Carriers’ unlocking proposal de-fangs new FCC chairman

News: The five major US mobile carriers have today announced a voluntary code of practice regarding cellphone unlocking.

Comment, attributable to Jan Dawson, Chief Analyst, Jackdaw Research: The carriers are clearly responding to remarks by Tom Wheeler, the new FCC chairman, on the topic of unlocking. The threat of regulation is always a great way to motivate players to self-regulate, and this is in many ways a better outcome, because it will happen more quickly and more easily than through a protracted regulatory process.

The carriers clearly felt that if they were to change their unlocking policies, they’d rather do it on their terms than someone else’s, and as such they’ve taken important but not world-changing steps here. The biggest change is transparency and clarity about policies, which have been utterly opaque to consumers in the past. Consumers can now know exactly what their carrier’s policy is, and will even be proactively notified when they’re eligible for unlocking.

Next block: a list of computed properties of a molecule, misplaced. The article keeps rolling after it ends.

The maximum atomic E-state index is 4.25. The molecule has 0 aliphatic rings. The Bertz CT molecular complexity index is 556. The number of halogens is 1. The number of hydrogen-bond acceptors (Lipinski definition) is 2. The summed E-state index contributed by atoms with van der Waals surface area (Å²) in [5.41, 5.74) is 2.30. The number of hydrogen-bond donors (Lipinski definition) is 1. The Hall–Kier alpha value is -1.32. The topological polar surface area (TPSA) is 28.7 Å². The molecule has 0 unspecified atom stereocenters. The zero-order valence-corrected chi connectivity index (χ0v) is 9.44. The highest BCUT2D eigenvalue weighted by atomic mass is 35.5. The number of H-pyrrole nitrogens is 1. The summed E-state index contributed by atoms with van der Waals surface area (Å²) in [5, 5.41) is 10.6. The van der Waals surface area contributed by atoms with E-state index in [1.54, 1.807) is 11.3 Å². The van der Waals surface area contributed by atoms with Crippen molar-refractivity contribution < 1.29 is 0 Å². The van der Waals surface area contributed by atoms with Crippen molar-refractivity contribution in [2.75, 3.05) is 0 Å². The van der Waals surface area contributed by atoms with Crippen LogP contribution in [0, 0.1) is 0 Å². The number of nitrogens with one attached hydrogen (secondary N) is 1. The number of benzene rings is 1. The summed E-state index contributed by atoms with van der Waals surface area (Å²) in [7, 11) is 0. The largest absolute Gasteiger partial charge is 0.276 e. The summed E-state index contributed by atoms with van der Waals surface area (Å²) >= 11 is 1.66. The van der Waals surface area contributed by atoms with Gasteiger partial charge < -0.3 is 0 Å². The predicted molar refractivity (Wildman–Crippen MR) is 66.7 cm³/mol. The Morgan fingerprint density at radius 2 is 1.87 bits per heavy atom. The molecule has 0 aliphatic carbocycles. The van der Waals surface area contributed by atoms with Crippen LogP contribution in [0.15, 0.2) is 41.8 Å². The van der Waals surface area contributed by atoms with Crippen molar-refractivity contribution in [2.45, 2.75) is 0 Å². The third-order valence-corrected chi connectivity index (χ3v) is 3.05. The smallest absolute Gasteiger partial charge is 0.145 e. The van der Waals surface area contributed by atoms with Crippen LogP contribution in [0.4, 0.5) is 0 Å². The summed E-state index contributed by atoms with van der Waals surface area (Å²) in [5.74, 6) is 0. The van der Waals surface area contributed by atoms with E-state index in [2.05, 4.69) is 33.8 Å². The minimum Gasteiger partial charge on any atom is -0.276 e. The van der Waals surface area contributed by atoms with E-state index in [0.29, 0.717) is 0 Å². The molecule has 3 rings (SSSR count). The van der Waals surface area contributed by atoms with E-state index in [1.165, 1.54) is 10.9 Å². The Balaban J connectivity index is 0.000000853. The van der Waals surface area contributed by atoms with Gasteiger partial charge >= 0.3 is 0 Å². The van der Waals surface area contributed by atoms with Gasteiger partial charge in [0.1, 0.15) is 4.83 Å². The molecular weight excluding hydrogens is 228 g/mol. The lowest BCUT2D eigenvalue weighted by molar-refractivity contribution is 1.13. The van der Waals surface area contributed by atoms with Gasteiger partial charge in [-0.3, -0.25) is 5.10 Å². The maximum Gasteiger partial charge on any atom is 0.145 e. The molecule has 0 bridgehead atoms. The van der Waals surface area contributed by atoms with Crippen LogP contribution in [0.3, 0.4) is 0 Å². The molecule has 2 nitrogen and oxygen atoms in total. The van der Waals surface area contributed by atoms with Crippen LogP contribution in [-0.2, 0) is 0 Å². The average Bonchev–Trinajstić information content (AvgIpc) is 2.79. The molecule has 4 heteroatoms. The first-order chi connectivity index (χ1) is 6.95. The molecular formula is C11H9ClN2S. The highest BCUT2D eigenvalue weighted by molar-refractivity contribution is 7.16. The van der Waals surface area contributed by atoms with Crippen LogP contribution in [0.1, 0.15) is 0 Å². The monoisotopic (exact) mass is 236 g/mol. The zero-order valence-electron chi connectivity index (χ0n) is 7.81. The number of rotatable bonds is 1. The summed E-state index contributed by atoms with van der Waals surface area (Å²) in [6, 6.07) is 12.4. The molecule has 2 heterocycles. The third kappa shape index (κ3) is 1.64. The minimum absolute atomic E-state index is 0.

This move will likely benefit T-Mobile most significantly, as it continues to aggressively target AT&T’s customers, which are the best fit for switching networks. But as more carriers offer preferential rates for customers bringing their own devices, unlocking will become a more significant issue. This may lead to a rise in churn rates, which in turn will force carriers to respond more aggressively to competitive threats.

It’s clearly good news for consumers. They were never going to see carriers unlocking phones still on a two-year contract without early termination fees, but this was about the best they could have hoped for.

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